Variable Frequency Drives (VFDs) are electronic power controllers that allow for precise control of the speed of alternating current (AC) induction motors that drive a variety of rotating machines including fans, pumps and compressors. These motors are used in most heating, ventilation and air-conditioning (HVAC) systems and account for a significant portion of the total HVAC energy consumption. More efficient operation of these motors using VFDs can result in significant energy savings.

How VFDs Work

The speed and torque of an AC induction motor is proportional to the frequency and voltage of its power supply. Since most electricity supplies are at fixed frequency and voltage, the speed and torque of induction motors connected directly to a conventional electricity source will also be constant. When used to drive an HVAC fan, for example, this means the fan will run at constant speed and torque as well.

VFDs intercept the incoming electricity supply and modify the incoming voltage and AC frequency based on the load requirements. In this way, the motor speed and torque can be adjusted to match the load / demand it is servicing with high precision. Continuing with the HVAC fan example, if the demand on the HVAC system were to change, the speed of the fan could be altered by the VFD controlled motor to match the change in demand.

VFDs can also be used to run machinery at higher than rated speeds for short periods of time. This has additional advantages in terms of energy savings but must be done with appropriate caution.

How Do VFDs Reduce Energy Consumption?

In the absence of VFDs, the fixed AC motor speed and torque mean that the equipment these motors drive operate at constant speed and torque as well and system control is achieved through dissipating (wasting) energy by mechanical means. In the case of the HVAC fan, if the air supply demand decreases, and the energy input from the fan remains constant, then in order to reduce the supply of air to the space being conditioned the energy in the flow must be dissipated using vents or valves or air must be diverted and dumped elsewhere. Either way, energy is being wasted to deliberately reduce the supply of air and the efficiency of the system is reduced.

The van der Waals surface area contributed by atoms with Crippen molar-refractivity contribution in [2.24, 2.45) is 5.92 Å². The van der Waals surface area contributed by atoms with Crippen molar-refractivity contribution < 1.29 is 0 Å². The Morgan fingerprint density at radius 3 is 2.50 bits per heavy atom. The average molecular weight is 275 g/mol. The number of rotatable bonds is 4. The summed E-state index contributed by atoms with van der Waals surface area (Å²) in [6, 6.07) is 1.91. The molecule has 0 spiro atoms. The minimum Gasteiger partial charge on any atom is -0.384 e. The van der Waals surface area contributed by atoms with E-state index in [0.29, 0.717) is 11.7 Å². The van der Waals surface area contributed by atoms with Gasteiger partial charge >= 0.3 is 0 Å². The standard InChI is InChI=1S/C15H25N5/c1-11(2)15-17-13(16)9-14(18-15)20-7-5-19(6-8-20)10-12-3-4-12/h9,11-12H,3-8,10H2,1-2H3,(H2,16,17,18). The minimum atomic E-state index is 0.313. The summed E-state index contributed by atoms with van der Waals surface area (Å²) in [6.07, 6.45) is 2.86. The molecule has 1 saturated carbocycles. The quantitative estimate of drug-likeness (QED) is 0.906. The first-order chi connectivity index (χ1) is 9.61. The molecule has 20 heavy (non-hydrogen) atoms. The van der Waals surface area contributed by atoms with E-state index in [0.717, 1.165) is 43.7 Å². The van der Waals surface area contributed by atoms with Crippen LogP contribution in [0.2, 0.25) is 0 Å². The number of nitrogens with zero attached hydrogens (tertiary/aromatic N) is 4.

With a VFD, the output of the system (air supply in this case) is controlled by directly changing the speed or torque of the motor. At low demand the motor runs slowly and the power consumption decreases in proportion to the demand resulting in increased efficiency and energy savings.

In addition, since the fan runs at constant speed it must be sized to deal with the maximum possible demand. This demand would typically only occur for a few hours of the year and so for the rest of the time the system is oversized and operating at reduced efficiency.

Since the VFD can be used to run the system at higher than rated speeds, the whole system can be sized according to more common conditions and the extreme demand conditions can be serviced by running the system at over-speed. The overall energy efficiency of the system is thus further improved.

 

Where to Use VFDs for Best Energy Savings

VFDs are best suited to variable torque loads, which include components such as fans and pumps, which often operate at part load. In these components power consumption is proportional to the operating speed cubed and significant energy savings can be realized by reducing the motor speed.

In HVAC systems, VFD controlled fans have been shown to significantly reduce energy consumption by up to 70%.

 

By Michael Owen, PhD

Michael is a mechanical engineer working in academia. His research encompasses various aspects of fluid dynamics and heat transfer with a strong emphasis on industrial heat exchangers.

Sources:

  1. https://www.allaboutcircuits.com/textbook/alternating-current/chpt-13/tesla-polyphase-induction-motors/
  2. https://deltaautomation.wordpress.com/2014/03/11/operating-motors-at-higher-speeds-than-their-nameplate-speed-can-it-be-done/
  3. https://www.energy.gov/sites/prod/files/2014/04/f15/motor_tip_sheet11.pdf
  4. http://www.vfds.org/vfd-saving-energy-money-410603.html
  5. https://www.carbontrust.com/media/13063/ctg070_variable_speed_drives.pdf
  6. https://electrical-engineering-portal.com/why-do-we-need-variable-speed-drives-vsd
  7. http://www.eskom.co.za/sites/idm/EnergyAdvisory/Documents/ASVSDGenericFactsheet.pdf